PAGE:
Ralph E. Gomory and William J. Baumol, Global Trade and Conflicting National Interests, MIT Press, 2000
 Pisano, Gary P., and Willy C. Shih. “Restoring American Competitiveness.” Harvard Business Review 87, nos. 7-8 (July – August 2009).
 Spence, Michael, “Globalization and Unemployment”, Foreign Affairs, June 2011
 Edward N. Wolff,” Recent Trends in Household Wealth in the United States: Rising Debt and the Middle-Class Squeeze – An Update to 2007”, Working Paper No. 589. Levy Economics Institute of Bard College
 Buffett Warren and Loomis Carol J., “The Nation’s Growing Trade Deficit is Selling the Nation Out From Under Us”, Fortune Magazine, November 10, 2003
 Grove, Andy, “How America Can Create Jobs”, Bloomberg Businessweek, July 1, 2010
 Samuelson, Paul, “Where Ricardo and Mill Rebut and Confirm Arguments of Mainstream Economists Supporting Globalization”, Journal of Economic Perspectives, Volume 18, Number3, Summer 2004
 Ralph. E. Gomory and William J. Baumol, “A Linear Ricardo Model With Varying Parameters,” Proceedings of the National Academy of Sciences, U.S.A., 1995, Vol. 92, pp. 1205-1207.
- David Sirota, The Free Trade Heretic, July 4, 2008
Free-trade policy of the last quarter of a century has failed to deliver the prosperity that it had promised, and too many of its “losers” have not been compensated for their sacrifices.
UWE E. REINHARDT
- Dave Gibson, In this so-called Global Economy... Where exactly do American workers fit in?, The Social Contract Journal, Summer 2012.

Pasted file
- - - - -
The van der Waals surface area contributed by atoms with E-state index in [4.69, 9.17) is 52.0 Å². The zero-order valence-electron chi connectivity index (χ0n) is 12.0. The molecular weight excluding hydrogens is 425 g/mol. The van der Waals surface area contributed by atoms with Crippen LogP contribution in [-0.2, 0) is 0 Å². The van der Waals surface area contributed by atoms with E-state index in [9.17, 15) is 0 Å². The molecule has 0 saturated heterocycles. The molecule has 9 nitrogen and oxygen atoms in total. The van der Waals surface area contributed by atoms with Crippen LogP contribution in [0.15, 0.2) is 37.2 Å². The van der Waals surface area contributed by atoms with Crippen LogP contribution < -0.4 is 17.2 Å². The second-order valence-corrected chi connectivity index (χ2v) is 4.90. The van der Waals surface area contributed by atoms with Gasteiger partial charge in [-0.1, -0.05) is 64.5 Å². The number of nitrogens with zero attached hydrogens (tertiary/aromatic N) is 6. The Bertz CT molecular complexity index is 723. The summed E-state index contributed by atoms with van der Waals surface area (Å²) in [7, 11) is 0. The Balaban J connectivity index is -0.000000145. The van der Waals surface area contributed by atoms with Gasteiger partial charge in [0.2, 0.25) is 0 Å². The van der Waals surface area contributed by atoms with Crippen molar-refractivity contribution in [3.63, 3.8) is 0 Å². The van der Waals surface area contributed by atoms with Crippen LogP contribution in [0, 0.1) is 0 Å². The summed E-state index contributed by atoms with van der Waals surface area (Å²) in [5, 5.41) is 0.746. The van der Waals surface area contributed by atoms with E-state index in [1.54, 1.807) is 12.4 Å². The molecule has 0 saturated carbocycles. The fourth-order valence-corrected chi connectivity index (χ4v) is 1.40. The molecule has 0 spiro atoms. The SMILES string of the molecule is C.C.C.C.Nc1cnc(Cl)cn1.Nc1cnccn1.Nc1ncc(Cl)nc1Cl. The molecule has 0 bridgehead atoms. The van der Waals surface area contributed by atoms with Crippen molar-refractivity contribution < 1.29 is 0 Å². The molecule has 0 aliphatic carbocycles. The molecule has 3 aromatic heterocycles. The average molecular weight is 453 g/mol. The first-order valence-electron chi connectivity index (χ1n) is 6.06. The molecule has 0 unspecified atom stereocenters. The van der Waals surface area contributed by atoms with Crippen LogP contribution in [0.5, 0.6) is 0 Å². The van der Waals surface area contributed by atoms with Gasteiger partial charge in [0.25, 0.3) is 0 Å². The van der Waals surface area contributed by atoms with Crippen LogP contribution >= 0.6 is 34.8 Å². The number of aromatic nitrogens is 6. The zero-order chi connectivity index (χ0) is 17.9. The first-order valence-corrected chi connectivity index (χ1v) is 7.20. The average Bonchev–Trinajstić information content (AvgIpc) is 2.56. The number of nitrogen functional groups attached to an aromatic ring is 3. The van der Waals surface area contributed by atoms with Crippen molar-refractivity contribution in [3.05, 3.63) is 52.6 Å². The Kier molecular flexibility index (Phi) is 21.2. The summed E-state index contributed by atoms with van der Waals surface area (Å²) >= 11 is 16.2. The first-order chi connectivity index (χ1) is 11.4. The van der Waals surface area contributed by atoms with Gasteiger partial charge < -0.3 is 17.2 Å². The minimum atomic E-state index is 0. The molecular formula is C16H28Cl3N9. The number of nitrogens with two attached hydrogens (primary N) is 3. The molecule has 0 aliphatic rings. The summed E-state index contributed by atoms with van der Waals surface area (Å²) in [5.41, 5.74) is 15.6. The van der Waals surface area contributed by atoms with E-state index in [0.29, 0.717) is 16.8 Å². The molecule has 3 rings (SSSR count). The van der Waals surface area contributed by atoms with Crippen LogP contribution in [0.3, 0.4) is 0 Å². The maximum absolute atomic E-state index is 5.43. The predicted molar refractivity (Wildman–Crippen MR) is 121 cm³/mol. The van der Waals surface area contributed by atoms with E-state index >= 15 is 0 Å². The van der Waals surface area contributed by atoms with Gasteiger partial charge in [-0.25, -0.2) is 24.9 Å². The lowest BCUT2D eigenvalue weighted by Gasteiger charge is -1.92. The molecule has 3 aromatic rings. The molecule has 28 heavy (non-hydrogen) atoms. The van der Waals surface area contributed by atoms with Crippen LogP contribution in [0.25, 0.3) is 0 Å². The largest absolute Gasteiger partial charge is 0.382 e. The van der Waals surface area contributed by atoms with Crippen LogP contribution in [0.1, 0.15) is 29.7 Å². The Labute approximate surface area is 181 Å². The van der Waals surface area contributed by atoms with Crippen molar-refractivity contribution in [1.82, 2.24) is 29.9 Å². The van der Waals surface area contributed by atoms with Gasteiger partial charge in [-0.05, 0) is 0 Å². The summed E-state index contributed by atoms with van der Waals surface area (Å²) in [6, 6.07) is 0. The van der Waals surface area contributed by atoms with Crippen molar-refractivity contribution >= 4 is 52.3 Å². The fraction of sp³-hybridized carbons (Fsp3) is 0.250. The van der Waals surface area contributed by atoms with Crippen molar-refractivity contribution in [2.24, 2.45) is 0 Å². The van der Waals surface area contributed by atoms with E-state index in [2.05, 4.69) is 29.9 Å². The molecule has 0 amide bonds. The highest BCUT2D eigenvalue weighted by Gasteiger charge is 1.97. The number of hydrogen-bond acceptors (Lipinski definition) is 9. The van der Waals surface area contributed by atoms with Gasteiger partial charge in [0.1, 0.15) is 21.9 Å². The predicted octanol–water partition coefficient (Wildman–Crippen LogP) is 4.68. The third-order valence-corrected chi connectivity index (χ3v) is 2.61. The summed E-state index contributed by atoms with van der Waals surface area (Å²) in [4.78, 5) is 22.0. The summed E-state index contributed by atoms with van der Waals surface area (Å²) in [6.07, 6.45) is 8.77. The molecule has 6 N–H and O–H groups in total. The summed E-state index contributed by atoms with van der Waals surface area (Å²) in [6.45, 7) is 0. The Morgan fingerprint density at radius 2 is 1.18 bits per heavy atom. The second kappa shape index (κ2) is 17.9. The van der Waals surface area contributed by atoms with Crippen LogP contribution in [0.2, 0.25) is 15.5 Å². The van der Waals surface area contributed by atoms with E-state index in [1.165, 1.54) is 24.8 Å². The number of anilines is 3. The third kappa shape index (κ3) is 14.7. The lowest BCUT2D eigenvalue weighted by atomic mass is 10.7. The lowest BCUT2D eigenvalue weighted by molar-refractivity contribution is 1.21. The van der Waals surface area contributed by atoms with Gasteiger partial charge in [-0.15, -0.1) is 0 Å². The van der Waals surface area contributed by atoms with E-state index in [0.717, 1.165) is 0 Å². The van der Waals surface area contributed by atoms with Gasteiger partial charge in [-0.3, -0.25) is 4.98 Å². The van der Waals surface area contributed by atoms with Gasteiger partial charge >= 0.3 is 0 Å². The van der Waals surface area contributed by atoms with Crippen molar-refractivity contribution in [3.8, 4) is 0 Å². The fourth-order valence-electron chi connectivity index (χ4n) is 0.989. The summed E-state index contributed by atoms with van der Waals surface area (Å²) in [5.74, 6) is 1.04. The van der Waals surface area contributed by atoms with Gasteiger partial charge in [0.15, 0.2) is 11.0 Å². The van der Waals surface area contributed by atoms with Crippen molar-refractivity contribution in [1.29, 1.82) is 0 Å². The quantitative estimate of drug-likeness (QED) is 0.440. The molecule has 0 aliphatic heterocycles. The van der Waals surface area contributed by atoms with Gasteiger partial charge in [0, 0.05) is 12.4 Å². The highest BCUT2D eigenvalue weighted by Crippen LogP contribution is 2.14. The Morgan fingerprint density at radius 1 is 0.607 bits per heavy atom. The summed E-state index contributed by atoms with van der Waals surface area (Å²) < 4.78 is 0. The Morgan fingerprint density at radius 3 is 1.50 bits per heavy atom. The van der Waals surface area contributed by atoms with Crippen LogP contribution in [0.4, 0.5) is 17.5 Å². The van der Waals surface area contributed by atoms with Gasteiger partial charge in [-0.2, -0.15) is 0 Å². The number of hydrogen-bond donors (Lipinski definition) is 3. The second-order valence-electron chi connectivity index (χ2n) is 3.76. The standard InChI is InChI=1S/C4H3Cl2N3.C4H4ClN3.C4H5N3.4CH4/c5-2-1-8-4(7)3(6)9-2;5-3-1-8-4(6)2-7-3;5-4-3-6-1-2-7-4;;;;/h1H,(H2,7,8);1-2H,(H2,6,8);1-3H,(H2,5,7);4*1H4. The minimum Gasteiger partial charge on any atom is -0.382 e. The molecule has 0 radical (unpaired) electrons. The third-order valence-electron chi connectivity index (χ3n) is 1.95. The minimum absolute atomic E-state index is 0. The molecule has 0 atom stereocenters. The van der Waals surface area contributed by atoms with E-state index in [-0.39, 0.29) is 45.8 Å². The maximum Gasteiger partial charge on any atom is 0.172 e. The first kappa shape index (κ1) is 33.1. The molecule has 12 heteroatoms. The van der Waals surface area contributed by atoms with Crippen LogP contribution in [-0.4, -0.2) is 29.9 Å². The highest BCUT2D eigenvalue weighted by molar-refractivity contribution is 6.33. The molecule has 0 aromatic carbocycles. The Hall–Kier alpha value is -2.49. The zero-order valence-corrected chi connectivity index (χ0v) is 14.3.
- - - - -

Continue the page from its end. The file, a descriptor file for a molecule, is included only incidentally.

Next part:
- Joel Kotkin, America’s New Oligarchs—Fwd.us and Silicon Valley’s Shady 1 Percenters, May 14, 2013.
- Thom Hartmann, It’s Time for a Manufacturing Revolution, Truthout, May 21, 2013.
- Peter B. Gemma, Free Trade: Exporting Jobs, Importing Aliens, The Social Contract Journal, Spring, 2012.
- Thomas Geoghegan, What Would Keynes Do?, The Nation, September 27, 2011.
- Jaisal Noor, "Transcript: Australia Has $16 Minimum Wage and is the Only Rich Country to Dodge the Global Recession" The Real News Network, August 9, 2013.
Tools for a New Economy:
- "Ellen Brown's Web of Debt site", "Our money system is not what we have been led to believe."
- "American Monetary Institute", "The American Monetary Institute is a publicly supported charity founded in 1996. The real outcomes in society – whether there will be general economic justice or corrupt financial privileges for the few – are usually determined by the structure of a society’s monetary system."